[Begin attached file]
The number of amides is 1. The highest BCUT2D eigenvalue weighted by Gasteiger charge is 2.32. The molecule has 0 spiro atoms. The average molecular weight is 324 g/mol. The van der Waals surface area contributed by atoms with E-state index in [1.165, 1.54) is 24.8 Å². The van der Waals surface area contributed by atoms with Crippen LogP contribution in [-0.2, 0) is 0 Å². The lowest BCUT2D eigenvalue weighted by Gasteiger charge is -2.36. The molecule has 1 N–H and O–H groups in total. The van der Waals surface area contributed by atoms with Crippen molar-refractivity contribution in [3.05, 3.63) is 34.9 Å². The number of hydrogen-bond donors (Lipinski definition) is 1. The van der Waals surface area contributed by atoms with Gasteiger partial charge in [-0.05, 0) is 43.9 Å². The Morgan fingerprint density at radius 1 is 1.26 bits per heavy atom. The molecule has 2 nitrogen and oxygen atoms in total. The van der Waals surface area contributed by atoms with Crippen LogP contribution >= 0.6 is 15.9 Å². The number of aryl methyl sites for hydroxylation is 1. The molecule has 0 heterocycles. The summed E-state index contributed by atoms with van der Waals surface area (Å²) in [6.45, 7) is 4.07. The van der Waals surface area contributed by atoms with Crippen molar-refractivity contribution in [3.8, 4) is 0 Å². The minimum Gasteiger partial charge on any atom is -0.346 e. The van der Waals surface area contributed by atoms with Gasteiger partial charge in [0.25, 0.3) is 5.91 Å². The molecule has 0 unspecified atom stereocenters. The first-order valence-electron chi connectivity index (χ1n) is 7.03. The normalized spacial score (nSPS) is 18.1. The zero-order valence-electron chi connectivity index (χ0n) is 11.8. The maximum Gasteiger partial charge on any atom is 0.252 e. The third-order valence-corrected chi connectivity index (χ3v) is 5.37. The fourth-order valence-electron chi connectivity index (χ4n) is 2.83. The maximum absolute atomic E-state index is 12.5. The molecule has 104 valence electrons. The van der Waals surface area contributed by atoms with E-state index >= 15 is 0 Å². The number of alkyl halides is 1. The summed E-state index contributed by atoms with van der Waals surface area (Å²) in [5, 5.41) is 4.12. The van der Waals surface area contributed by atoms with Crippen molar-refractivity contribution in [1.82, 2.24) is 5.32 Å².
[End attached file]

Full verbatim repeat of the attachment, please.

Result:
The number of amides is 1. The highest BCUT2D eigenvalue weighted by Gasteiger charge is 2.32. The molecule has 0 spiro atoms. The average molecular weight is 324 g/mol. The van der Waals surface area contributed by atoms with E-state index in [1.165, 1.54) is 24.8 Å². The van der Waals surface area contributed by atoms with Crippen LogP contribution in [-0.2, 0) is 0 Å². The lowest BCUT2D eigenvalue weighted by Gasteiger charge is -2.36. The molecule has 1 N–H and O–H groups in total. The van der Waals surface area contributed by atoms with Crippen molar-refractivity contribution in [3.05, 3.63) is 34.9 Å². The number of hydrogen-bond donors (Lipinski definition) is 1. The van der Waals surface area contributed by atoms with Gasteiger partial charge in [-0.05, 0) is 43.9 Å². The Morgan fingerprint density at radius 1 is 1.26 bits per heavy atom. The molecule has 2 nitrogen and oxygen atoms in total. The van der Waals surface area contributed by atoms with Crippen LogP contribution >= 0.6 is 15.9 Å². The number of aryl methyl sites for hydroxylation is 1. The molecule has 0 heterocycles. The summed E-state index contributed by atoms with van der Waals surface area (Å²) in [6.45, 7) is 4.07. The van der Waals surface area contributed by atoms with Crippen molar-refractivity contribution in [3.8, 4) is 0 Å². The minimum Gasteiger partial charge on any atom is -0.346 e. The van der Waals surface area contributed by atoms with Gasteiger partial charge in [0.25, 0.3) is 5.91 Å². The molecule has 0 unspecified atom stereocenters. The first-order valence-electron chi connectivity index (χ1n) is 7.03. The normalized spacial score (nSPS) is 18.1. The zero-order valence-electron chi connectivity index (χ0n) is 11.8. The maximum Gasteiger partial charge on any atom is 0.252 e. The third-order valence-corrected chi connectivity index (χ3v) is 5.37. The fourth-order valence-electron chi connectivity index (χ4n) is 2.83. The maximum absolute atomic E-state index is 12.5. The molecule has 104 valence electrons. The van der Waals surface area contributed by atoms with E-state index >= 15 is 0 Å². The number of alkyl halides is 1. The summed E-state index contributed by atoms with van der Waals surface area (Å²) in [5, 5.41) is 4.12. The van der Waals surface area contributed by atoms with Crippen molar-refractivity contribution in [1.82, 2.24) is 5.32 Å².